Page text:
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Millennials that are active-service military members are outpacing their civilian peers when it comes to home buying, according to the first-ever 2016 Veterans & Active Military Home Buyers and Sellers Profile published by the National Association of Realtors (NAR).
The NAR report found that the typical active-service buyer was a lot younger than non-military buyers (34-years-old vs. 40-years-old) and was more likely to be married and have multiple children living in their household. Eighteen percent of all home buyers identified as veterans and three percent as active-military, while 21 percent of sellers identified as veterans and one percent as active-military.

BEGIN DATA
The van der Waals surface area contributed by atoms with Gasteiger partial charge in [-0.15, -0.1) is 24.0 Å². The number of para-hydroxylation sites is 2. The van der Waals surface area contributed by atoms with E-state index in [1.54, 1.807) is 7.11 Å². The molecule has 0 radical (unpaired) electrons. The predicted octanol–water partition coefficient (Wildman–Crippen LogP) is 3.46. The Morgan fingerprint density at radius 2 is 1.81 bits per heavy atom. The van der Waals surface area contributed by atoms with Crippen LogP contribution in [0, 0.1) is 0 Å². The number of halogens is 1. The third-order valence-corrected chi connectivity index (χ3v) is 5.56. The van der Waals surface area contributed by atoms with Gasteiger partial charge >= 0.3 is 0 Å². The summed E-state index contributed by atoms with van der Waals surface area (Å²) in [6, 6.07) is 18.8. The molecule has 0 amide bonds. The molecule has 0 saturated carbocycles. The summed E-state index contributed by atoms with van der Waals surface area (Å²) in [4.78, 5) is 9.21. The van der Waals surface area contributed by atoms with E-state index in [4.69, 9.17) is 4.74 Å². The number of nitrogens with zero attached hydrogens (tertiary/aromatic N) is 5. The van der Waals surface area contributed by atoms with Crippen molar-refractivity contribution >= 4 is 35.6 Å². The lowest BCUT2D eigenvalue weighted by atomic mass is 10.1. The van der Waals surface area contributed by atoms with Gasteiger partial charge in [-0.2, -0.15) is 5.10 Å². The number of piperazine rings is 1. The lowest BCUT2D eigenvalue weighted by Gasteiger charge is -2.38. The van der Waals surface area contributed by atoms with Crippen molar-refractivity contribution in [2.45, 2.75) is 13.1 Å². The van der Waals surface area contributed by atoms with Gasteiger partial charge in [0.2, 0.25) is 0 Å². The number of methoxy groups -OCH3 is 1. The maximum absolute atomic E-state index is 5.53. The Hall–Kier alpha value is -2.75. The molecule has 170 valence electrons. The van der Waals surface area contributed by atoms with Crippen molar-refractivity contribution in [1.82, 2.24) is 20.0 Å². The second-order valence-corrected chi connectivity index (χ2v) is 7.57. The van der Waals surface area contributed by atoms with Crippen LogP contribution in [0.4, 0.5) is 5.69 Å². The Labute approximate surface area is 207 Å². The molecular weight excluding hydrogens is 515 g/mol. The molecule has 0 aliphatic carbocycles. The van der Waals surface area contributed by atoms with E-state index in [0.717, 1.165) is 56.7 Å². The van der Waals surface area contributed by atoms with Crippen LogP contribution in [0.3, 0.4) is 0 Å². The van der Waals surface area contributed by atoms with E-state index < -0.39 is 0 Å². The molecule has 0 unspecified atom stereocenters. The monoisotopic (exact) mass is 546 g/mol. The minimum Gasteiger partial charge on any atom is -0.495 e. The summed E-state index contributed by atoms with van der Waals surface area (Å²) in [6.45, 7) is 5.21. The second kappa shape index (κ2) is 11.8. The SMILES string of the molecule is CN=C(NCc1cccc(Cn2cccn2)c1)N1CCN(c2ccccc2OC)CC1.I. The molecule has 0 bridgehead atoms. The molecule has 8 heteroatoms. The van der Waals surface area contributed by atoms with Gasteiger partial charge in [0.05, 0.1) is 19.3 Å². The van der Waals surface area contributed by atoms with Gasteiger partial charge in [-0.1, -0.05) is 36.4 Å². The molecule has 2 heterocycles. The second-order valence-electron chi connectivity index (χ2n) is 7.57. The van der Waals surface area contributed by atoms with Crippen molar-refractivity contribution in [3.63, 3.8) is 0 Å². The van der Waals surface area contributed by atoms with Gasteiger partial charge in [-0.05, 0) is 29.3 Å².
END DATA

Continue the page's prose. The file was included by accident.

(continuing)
Among Millennials, active-service buyers bought homes at a far greater rate (51 percent) than non-military buyers (34 percent). Lawrence Yun, NAR chief economist, credited Veterans Affairs loans—with over 100 percent financing for veteran and active-service homebuyers—as creating a not-level playing field.
“Despite having a lower median income ($76,800), more stable job security and no down payment financing options give aspiring homeowners in the military a deserving advantage over their civilian peers,” he said. “Furthermore, their tendencies to marry and raise a family at an earlier age and carry less student debt make buying a home a more desirable and achievable option. Current data shows that VA loans perform remarkably well and are a safe and affordable choice. Their current seriously delinquent and homes in foreclosure rate is 2.78 percent versus 3.44 percent for non-VA loans.”